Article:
Woody’s Lunch Box is the new Toy Story Land quick service restaurant in Disney’s Hollywood Studios at Walt Disney World. This dining option serves mostly American comfort food with a better menu than other restaurants at DHS. It’s open for breakfast, lunch, and dinner, with solid choices for each. In this review, we’ll share food photos, strategy for avoiding the lines, and our thoughts on dining at Woody’s Lunch Box.
As background, Woody’s Lunch Box is akin to many other Disney’s Hollywood Studios counter service restaurants in the sense that it’s just outdoor ordering windows with tables outside. Meaning that on a summer day, you get no reprieve from the heat or humidity when eating here. Unfortunately, there are no indoor air-conditioned spots in Toy Story Land (aside from the restrooms), so the umbrellas above tables at Woody’s Lunch Box are about as good as it gets.
Let’s start with some strategy, which might seem like an odd (and excessive) thing to discuss when it comes to a counter service restaurant that’s nothing but an outdoor ordering window. However, on opening day, the lines for Woody’s Lunch Box exceeded 2 hours at some points. While this is unlikely to be the norm, we do expect long (30-45 minutes) wait times for lunch even on normal days going forward.
Hearing those long reported waits, we went in the middle of the afternoon shortly after Florida’s regularly-scheduled 2 p.m. thunderstorm. Expecting a long wait, Sarah grabbed some Ample Hills “for the walk” from Epcot. When we arrived in Toy Story Land, we found the area relatively cleared out, and had less than a 20-minute wait for Woody’s Lunch Box. On the one hand, this short wait was great. On the other hand, Sarah just ate ice cream and was almost full when we arrived, “forcing” me to eat two full meals basically by myself.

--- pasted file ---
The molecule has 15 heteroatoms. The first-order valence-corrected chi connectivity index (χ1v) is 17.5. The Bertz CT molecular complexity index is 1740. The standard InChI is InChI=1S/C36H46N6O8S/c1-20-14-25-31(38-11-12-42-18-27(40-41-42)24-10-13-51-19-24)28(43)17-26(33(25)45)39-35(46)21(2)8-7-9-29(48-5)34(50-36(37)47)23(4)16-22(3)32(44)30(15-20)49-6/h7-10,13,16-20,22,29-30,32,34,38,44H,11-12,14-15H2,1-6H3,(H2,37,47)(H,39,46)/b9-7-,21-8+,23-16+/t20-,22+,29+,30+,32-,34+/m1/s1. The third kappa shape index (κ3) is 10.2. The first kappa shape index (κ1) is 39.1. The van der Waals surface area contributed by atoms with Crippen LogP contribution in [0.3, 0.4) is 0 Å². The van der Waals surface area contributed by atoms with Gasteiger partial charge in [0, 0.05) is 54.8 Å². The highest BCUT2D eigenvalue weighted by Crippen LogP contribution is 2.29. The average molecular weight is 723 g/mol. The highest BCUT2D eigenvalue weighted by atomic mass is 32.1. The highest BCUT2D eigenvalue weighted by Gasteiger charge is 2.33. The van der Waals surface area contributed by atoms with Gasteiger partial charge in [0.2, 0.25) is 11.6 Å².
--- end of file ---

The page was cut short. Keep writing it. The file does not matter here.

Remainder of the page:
Our tip is not to avoid Ample Hills before eating at Woody’s Lunch Box (“avoid” and “Ample Hills” are words that never belong together), but rather, to go in mid-afternoon or during/immediately after it rains. The lunch rush from 11:30 a.m. until around 2 p.m. is going to be the worst time of day to hit Woody’s Lunch Box.
If at all possible, you’re going to want to use Mobile Ordering. We inquired with a manager about this, and they advised that Mobile Ordering would be disabled for Woody’s Lunch Box during peak times, as the kitchen is not equipped to handle the onslaught of guests, so keep that in mind if you see a “Restaurant Unavailable” message in the My Disney Experience App. It will likely work in mid-afternoon.